There is an interesting defamation case out of Idaho in which Rebecca Scofield, an associate professor and the chair of the history department at the University of Idaho, is suing TikTok personality Ashley Guillard for defamation. Guillard continues to maintain that Scofield ordered the murders after a falling out with one of the victims from a romantic relationship. Scofield denies ever meeting any of the victims, let alone having an affair with one of them.
Guillard is a Texas-based social media commentator, and accused Scofield of arranging the murder of Xana Kernodle, her boyfriend Ethan Chapin, and Kernodle’s roommates Maddie Mogen and Kaylee Goncalves in their Moscow (Idaho) house on Nov. 13. In one video, Guillard said that Scofield conspired with an anonymous University of Idaho student, identified only as J.D., to murder the students.
The complaint states that Scofield was in Oregon with her husband visiting friends when the murders occurred.
The filing describes Guillard as “a purported internet sleuth” who “decided to use the community’s pain for her online self-promotion.” It further described how Guillard “promotes herself on Amazon and TikTok as an Internet sleuth that solves high-profile unsolved murders by consulting Tarot cards, and performing other readings, to obtain information about the murders.”
The case makes out a clearly viable defamation claim. The postings of these videotapes accuse the professor of murdering four students and have caused considerable damage to her reputation.
What is interesting is that Guillard is not apparently focusing on a defense that this was mere opinion. Rather she is relying on the classic defense of “truth.” Truth is always a defense to defamation since a published fact must be false as well as harmful.
In many of these high-profile cases, counsel attempts to portray the representations as opinion. That was the case with the litigation over the false claims made against former Rep. Gary Condit by the late Dominick Dunne.
The First Amendment limits the scope of defamation in some cases. As one court noted, “‘rhetorical hyperbole,’ ‘vigorous epithet[s],’ ‘lusty and imaginative expressions[s] of . . . contempt,’ and language used ‘in a loose, figurative sense’ have all been accorded constitutional protection.” Ferlauto v. Hamsher 74 Cal.App.4th 1394, 1401 (1999)
Moreover, what constitutes an opinion as opposed to a factual claim is generally left to a jury: “some statements are ambiguous and cannot be characterized as factual or nonfactual as a matter of law. ‘In these circumstances, it is for the jury to determine whether an ordinary reader would have understood the article as a factual assertion…’” Kahn v. Bower, 232 Cal.App.3d 1599, 1608 (1991).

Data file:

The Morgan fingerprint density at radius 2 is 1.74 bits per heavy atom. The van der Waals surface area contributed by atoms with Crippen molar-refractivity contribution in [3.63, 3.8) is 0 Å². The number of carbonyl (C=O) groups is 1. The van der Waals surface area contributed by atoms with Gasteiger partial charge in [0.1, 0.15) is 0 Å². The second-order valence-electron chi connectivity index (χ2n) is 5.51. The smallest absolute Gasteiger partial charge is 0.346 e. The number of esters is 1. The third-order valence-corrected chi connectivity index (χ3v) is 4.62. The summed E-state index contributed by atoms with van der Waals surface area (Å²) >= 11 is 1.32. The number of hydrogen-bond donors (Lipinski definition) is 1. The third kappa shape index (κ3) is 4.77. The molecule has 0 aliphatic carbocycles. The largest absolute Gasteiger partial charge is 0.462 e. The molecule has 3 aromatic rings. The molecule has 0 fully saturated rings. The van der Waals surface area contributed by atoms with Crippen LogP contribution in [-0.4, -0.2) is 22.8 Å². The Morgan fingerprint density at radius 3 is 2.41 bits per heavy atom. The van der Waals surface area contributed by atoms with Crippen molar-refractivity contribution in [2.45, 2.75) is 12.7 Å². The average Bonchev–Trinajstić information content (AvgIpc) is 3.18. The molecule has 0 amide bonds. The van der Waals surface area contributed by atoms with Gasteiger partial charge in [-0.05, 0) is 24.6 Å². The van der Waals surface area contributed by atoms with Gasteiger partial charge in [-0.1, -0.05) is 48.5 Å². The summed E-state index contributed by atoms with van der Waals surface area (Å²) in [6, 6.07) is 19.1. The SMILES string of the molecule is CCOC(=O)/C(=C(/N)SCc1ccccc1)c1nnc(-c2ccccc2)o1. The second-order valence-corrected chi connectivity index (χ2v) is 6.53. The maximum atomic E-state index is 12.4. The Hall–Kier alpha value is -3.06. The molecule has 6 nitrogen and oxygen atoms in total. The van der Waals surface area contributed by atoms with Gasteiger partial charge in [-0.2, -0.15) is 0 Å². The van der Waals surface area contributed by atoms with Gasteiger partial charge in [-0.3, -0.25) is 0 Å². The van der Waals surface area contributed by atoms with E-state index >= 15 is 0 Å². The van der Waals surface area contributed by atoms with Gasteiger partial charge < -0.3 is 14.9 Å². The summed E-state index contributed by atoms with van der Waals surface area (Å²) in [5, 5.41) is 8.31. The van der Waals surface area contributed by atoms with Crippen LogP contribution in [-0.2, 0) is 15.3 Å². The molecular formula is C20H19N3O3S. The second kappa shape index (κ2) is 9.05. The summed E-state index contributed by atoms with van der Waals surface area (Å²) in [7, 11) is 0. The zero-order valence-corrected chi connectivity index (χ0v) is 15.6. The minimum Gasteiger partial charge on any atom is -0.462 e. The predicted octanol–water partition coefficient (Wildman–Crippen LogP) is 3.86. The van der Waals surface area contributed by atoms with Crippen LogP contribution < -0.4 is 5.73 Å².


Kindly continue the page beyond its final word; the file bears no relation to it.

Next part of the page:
In Wilkow v. Forbes, Inc., 241 F.3d 552 (7th Cir. 2001), opinion prevailed as a defense. In that case, a journalist with Forbes was sued for harsh characterizations of a lawyer and his practice. Judge Frank Easterbrook wrote that “although the article drips with disapproval of Wilkow’s (and the judges’) conduct, an author’s opinion about business ethics isn’t defamatory under Illinois law.”
Like Dunne, however, Guillard was making very specific claims as well as suggesting that she had “solved” the case with her own sleuthing of publicly available evidence. It went beyond mere opinion.
The Complaint notes that Guillard was warned not just by counsel for Scofield but others about the clearly defamatory character of her published remarks: “Many TikTok users warned Guillard that her statements were false and that she was defaming Professor Scofield, among others.”
Guillard not only persisted but seemed to double down. She continued to insist that she will prove that Scofield killed the students and even expressed joy at being sued:
“I am actually gleaming with excitement . . . People just don’t get it, like I’ve been against people big and small, corporations and giants and systemic policies [and] racism and won. They all regret coming against me. All of them…Now Rebecca is going to be added to that list of regretful people.”
It remains a mystery why Guillard picked out Professor Scofield for this vile public accusation. There is no evidence that appears to link the professor to any of the students or the murders.
While Guillard may prove effectively “judgment proof” (I am not sure what a TikTok star makes from such notoriety), the lawsuit is well based and unlikely to be dismissed by the court.
Here is the complaint: Scofield v. Guillard.